Date of Award


Document Type


Degree Name

PhD in Business


Department of Information and Process Management

First Advisor

Jane Fedorowicz

Second Advisor

Christine B. Williams

Third Advisor

Steve Sawyer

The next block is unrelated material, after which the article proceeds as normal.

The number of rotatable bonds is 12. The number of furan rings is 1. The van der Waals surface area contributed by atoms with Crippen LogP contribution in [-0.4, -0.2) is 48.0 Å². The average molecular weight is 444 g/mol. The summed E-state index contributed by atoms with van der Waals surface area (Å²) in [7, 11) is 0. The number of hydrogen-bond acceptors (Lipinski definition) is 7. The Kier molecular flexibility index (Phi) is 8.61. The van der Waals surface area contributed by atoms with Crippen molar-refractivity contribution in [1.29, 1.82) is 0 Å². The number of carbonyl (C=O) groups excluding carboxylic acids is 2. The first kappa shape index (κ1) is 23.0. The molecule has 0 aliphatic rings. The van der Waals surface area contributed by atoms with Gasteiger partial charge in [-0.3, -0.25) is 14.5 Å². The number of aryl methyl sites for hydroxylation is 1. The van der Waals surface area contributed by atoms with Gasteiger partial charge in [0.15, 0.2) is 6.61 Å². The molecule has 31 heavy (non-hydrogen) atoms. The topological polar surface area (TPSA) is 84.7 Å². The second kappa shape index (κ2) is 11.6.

The purpose of this dissertation is to examine information systems-enabled interorganizational collaborations called public safety networks – their proliferation, information systems architecture, and technology evolution. These networks face immense pressures from member organizations, external stakeholders, and environmental contingencies. This dissertation investigates the role of three effects on these networks - the effect of peers in network proliferation, the effect of environmental and organizational complexity on their information systems, and the effect of legacy systems on capability scale and scope. Better understanding the conditions associated with network proliferation will assist decision-makers in assessing appropriate partnering opportunities. Better understanding the nature of the information systems supporting these networks will assist designers to build capabilities that more closely align with network requirements. Better understanding the limitations introduced by aging information systems and the means of overcoming those limitations will assist network leadership in providing network members with information system capabilities that remains responsive to organizational changes in scale and scope. This dissertation includes findings from three separate studies of public safety networks. Study one involves regression analysis of various state-level factors and finds peer-effects help predict network proliferation. The findings extend public administration knowledge on peer-influenced institutional practices by providing evidence for the role of inter-state mobility in predicting public safety-related outcomes. Study two involves decision tree analysis of survey data on information technology architecture components and finds that employing a complexity lens provides a useful perspective for examining the types of architectures that currently existing in the public safety domain. The findings extend information infrastructure knowledge by illustrating the value of taking a complexity perspective and by specifying a taxonomy of information systems architecture configurations in the public safety domain. Study three involves a case study analysis of legacy system effects that tests the effectiveness of bootstrapping and adaptiveness design principles in overcoming these effects. Conceptual observations and empirical findings extend information infrastructure knowledge by specifying the legacy effect, by demonstrating how and why bootstrapping and adaptiveness overcome legacy effects, and by highlighting the significant role that positive network effects and flexible standards play in balancing the tensions faced by networked organizations.